For Mac users some backup options

Online storage options for Windows XP users are dime a dozen. Many of the popular ones don’t love the MAC as much. However, today Mozy launched the mac version of its product which according to Web Worker Daily is pretty good, and can compete nicely with existing options such as Carbonite and Titanize. Anne has put together a list of many different options to back-up your data.
I personally use Bingo Disk offered by Joyent. It has never failed me, and it is better than carrying around a USB drive, which I lose more often than I light up a cigar – a lot. Last time I checked, it had about 40 gigs of my data, and works almost seamlessly with Mac. Joyent also has some Automator actions that make it easier to use. If you want to try out Bingo Disk, there is a special offer for GigaOM readers. You can get 100 GB of disk available via WebDAV for $199/year and if you do, use the code “gigaom” during the check-out process as Promo Code and you get $20 off the first year.

Meeting, Meeting, when’s the FCC Meeting?

With the FCC set to issue the first set of rules for the upcoming 700 MHz spectrum auction, there was plently of interest in today’s open meeting. However, the monthly FCC gathering, scheduled to start at 9:30 a.m. East Coast time, has yet to begin. At 12:30 Calif. time, the live webcast shows a bunch of empty chairs and an FCC spokesperson didn’t offer any details other than they expect to still hold a meeting today. More as we hear more. UPDATE: The FCC just posted a notice saying the meeting will start at 6:45 p.m. From what we hear, negotiations over the 700 MHz rules are to blame for the delay.

In the world of DNS servers, US is king

Folks at Pingdom have put together a nice little map of the top 20 DNS servers in the world, and have one conclusion: US is king, with only two of the top 20 DNS servers outside of the US. Interestingly, they point out that DNS servers are pretty evenly distributed on the two coasts, though some other states make an appearance.

It’s common for non-US companies and individuals to host their websites in the US. They do this both for the often more reliable infrastructure and perhaps more importantly to take advantage of the lower price levels offered by US hosting companies.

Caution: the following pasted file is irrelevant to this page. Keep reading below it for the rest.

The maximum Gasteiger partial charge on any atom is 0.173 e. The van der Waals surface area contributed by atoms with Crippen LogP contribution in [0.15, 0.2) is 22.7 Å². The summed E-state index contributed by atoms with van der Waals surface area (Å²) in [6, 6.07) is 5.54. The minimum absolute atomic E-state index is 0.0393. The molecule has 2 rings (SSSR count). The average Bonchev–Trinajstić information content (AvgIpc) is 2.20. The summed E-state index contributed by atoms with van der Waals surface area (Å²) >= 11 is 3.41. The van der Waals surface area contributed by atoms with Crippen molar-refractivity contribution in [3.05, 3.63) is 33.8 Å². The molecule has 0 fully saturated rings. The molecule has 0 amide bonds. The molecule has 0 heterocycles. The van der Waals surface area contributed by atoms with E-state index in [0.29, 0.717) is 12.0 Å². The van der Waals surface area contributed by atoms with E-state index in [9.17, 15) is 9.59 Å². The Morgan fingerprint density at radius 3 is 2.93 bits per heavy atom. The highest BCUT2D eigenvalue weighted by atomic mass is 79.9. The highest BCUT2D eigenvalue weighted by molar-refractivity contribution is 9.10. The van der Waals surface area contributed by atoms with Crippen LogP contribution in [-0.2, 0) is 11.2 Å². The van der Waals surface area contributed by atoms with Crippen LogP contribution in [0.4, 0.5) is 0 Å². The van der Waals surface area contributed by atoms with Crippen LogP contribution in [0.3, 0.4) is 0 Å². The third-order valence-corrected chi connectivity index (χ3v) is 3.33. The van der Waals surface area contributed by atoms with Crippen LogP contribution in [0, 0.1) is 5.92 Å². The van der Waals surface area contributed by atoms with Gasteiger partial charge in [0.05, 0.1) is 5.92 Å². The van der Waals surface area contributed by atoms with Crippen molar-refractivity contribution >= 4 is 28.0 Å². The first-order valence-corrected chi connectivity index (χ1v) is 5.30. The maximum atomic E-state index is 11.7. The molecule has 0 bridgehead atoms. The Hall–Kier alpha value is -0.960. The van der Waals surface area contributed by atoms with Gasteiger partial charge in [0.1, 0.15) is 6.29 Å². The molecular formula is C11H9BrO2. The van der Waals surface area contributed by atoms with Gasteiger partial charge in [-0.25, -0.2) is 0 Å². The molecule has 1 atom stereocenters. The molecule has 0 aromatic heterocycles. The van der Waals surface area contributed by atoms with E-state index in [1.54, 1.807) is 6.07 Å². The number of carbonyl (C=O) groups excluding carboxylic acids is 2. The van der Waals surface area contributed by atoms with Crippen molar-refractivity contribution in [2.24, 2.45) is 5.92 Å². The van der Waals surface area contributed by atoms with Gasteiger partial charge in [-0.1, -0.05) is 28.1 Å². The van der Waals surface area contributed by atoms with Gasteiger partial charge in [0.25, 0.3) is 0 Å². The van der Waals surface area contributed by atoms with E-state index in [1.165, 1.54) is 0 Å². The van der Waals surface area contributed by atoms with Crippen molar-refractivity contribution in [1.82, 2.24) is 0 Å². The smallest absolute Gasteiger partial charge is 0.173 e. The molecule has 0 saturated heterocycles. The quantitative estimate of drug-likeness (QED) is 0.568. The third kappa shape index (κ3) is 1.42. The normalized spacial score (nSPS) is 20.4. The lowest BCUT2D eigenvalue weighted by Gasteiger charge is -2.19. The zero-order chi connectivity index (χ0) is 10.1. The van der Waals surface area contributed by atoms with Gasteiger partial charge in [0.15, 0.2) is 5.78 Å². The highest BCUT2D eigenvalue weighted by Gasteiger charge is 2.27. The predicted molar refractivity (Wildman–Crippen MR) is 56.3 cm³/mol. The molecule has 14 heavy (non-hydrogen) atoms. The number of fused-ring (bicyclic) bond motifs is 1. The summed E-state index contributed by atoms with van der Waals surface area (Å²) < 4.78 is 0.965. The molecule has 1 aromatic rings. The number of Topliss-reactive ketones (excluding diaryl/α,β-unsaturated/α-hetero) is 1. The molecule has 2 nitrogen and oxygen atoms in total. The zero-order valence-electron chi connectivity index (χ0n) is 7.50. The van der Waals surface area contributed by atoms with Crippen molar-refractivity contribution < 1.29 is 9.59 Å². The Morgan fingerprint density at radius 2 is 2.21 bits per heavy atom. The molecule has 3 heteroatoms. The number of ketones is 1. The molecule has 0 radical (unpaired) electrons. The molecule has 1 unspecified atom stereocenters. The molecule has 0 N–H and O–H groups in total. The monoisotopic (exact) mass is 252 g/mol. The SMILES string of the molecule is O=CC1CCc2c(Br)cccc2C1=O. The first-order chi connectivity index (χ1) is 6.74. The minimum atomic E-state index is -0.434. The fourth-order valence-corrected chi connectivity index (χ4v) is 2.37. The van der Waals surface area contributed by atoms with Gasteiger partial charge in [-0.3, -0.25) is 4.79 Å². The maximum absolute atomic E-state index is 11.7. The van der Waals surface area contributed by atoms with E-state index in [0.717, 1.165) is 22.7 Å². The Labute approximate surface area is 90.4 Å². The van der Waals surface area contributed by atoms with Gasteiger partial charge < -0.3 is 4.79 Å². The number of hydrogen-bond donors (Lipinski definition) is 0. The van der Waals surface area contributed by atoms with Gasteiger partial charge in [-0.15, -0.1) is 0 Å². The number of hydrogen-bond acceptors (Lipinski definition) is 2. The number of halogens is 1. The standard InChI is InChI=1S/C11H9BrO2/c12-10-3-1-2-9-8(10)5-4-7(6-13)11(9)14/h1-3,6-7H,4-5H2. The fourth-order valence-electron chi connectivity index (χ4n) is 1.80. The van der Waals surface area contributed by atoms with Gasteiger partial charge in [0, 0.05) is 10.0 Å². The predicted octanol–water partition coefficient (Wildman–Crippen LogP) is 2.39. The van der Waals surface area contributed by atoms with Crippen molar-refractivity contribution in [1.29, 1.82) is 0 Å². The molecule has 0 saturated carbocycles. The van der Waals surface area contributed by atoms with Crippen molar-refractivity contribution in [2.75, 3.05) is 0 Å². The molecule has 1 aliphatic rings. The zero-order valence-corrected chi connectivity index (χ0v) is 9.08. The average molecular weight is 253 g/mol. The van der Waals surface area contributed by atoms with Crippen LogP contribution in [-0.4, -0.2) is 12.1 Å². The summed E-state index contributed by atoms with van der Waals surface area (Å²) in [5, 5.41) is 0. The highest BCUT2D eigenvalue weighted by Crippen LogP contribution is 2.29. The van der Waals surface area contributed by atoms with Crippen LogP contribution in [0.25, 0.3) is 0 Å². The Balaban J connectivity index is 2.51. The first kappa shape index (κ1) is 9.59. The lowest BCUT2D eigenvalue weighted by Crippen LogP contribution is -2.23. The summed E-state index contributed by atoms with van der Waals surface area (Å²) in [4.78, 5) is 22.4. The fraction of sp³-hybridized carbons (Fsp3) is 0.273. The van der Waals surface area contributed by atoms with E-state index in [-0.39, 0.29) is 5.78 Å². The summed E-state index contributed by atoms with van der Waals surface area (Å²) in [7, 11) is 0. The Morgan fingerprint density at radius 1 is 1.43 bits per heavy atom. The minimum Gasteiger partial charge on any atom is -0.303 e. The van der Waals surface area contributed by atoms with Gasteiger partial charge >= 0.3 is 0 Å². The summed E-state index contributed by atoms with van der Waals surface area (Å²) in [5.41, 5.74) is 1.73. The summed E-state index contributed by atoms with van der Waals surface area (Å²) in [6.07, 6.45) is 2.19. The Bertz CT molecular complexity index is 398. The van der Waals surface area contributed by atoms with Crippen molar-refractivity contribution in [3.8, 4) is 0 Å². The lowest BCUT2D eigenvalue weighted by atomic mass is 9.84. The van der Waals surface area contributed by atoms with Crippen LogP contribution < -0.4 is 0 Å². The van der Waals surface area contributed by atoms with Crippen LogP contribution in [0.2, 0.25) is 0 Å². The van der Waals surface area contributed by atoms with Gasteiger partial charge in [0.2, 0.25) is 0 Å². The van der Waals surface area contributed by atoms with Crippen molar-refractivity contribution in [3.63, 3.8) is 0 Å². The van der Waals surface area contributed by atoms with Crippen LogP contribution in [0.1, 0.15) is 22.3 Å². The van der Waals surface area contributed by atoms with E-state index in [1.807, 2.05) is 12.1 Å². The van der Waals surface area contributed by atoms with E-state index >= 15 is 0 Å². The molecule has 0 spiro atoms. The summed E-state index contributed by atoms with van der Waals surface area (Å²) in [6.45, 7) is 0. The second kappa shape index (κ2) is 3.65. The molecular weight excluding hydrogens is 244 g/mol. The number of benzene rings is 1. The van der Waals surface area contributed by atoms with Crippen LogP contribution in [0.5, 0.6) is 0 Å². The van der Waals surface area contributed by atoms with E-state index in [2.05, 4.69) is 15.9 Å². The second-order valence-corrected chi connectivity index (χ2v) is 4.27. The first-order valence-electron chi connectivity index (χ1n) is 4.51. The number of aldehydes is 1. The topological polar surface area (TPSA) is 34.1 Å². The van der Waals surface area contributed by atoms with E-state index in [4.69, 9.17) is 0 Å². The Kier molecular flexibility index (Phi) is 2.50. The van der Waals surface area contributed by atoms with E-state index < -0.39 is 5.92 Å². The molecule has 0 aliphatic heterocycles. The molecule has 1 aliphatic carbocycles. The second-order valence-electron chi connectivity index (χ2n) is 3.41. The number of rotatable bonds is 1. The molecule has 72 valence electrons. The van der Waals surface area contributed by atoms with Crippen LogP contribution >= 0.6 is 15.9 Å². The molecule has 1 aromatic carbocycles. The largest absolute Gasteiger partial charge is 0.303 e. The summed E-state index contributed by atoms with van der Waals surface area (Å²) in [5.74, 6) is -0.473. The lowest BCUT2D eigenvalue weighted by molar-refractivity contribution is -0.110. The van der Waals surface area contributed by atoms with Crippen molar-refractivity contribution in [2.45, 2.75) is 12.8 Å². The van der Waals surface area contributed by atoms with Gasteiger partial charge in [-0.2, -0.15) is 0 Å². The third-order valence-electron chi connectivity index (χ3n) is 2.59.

12 states on the video bandwagon, six to follow

Georgia and Iowa will soon join ten other states including Texas, California, Kansas, Michigan, Indiana, North Carolina, South Carolina, Virginia, New Jersey and Missouri and implement new video franchising rules – ones that allow state wide franchising instead of community-level franchising. This is a bonus for phone companies which can now accelerate their video deployments. UBS analyst John Hodulik is quick to note that most of the reforms have been enacted in SBC territories. There are several other states that are pondering such rules and could pass them into law this year. These include Ohio, Illinois, Wisconsin, Florida, Tennessee and Connecticut.

Ikanos’ new super chip

Ikanos, known for VDSL and VDSL2 chips, has introduced a new super chip, the Vx180, that has 2.7 GHz of processing power, and can handle most new services like Voice over Internet Protocol with relative ease. The chip, designed for a four-pla world supports VDSL2, ADSL2+, ADSL2, ADSL and VDSL standards, and supports IPTV and triple-play optimized features and can handle CPU-intensive features like 802.11n, MoCA and HomePNA. It is going to be used in next generation residential gateways, the company says.